drive, the options become relatively limited. A hydraulic drive, on the
other hand, allows the operators to reverse the digger chain and either
cut their way through or resort to hand digging.

Astec Underground features both hydrostatic ground drive and hydraulic
boom raise and lower in its Astec RT60 walk-behind, in addition to
offering the only planetary drive pedestrian on the market. The Astec
RT160 is a 24-hp pedestrian trencher with hydrostatic ground drive,
steerable axles and a hydraulic boom lift, as well as an exclusive
parking brake operator presence safety system.

Vermeer’s 270-lb RT60 has a patent-pending ground drive assist, which
helps operators trench a straight line and reduce physical labor. The
company’s larger RT100 and RT200 both feature hydrostatic ground and
trencher drives, further helping to eliminate moving parts and reduce
maintenance costs.

“Since hydrostatics have evolved over the years and that technology has
become more affordable, manufacturers have started putting them in
their walk-behind trenchers,” says Todd Roorda, product specialist for
the rubber tire division of Vermeer Mfg. Co. “Over the past couple of
years, the market has accepted hydrostatic walk-behinds and they have
really taken over. Their reliability is stronger, the longevity is
better, they are easier to maintain and they are less expensive to
operate, which really improves a rental store’s return on investment.”

Hydrostatics have also increased in popularity because of safety. Old
mechanical trenchers were designed with a hand-crank to raise and lower
the boom — requiring the operator to maneuver around the trencher boom
to lay the material in the trench. But with hydrostatics, manufacturers
can make the machines safer to use by incorporating electric over
hydraulic operator presence systems.

“Nowadays, manufacturers are really attempting to keep the operator at
the operator station,” says Wren. “Manufacturers are not building the
machines they were 20 years ago. Contractors used to think of a
trencher as a tool that wore out quickly and was essentially a
throwaway unit. Today they are built much better by all manufacturers,
and I think the utility contractors are keeping them longer because
they last longer — they are not such a self-destruct item as they used
to be.”

Decisions, Decisions, Decisions

Choosing the right trencher for your application and your work setting
can be tough. According to manufacturers, a pedestrian will technically
perform many jobs that a riding unit can. However, it comes down to a
balance between the amount of money you want to spend on your rental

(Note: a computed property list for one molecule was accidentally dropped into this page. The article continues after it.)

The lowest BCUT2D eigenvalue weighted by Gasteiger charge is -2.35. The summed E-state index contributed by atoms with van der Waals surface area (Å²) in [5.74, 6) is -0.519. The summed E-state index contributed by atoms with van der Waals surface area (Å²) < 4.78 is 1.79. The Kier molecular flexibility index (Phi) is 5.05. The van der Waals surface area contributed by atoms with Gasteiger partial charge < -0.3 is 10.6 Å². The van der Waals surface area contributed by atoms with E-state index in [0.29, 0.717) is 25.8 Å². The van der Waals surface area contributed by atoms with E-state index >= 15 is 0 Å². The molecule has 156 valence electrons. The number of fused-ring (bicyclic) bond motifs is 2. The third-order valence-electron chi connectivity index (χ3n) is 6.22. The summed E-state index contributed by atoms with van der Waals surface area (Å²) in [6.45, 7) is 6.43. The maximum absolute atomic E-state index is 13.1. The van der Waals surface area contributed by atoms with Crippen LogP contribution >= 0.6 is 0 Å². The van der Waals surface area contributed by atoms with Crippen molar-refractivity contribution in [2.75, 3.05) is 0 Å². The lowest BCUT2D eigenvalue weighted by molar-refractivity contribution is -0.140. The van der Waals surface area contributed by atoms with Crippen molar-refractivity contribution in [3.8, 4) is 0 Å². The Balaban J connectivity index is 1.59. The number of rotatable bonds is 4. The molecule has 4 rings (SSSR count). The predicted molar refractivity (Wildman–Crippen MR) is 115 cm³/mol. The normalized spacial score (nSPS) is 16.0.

and how much time you want to spend on the job. Since a riding unit has
more horsepower and more weight, it will dig your trench faster, but
from a financial aspect, it will cost more to rent that machine than it
would a walk-behind trencher.

“You also have to look at the amount of product you have to install in
the ground, and the amount of space you have to work in,” says Roorda.
“If a ride-on trencher is going to be hard to move around or if there
are a lot of trees in the way or if you have to go through a gate to
access the backyard, those are all things you need to look at. Some
people will choose to rent a pedestrian machine simply because of the
fact that they don’t want take down a fence. But those sorts of things
can make the

difference.”

Your rental store will, of course, help make the decision easier. Even
before you walk in, the stores in your area will know what types of
ground conditions their customers encounter. The harder the conditions,
the more weight and horsepower it will take to do the job. Plus, they
will know their customer base — more homeowners will rent walk-behind
trenchers vs. ride-on trenchers, where it’s typically the opposite for
contractors, simply because the jobs are bigger.

“It always comes back to the application — how much work you have to
do, how deep do you have to go, how wide of a ditch do you have to put
in the ground and how many feet are you going to put in?” says Wren.
“The less work there is to do, the smaller the machine can be… and
the more work there is to do, the bigger it has to be. Most pedestrians
are just for short runs and not over 3 ft deep. Of course, some
customers would like to have a walk-behind that will go 10 in. wide and
4 ft deep, but that’s asking a little bit much for a machine that only
weighs about 1,600 lbs.”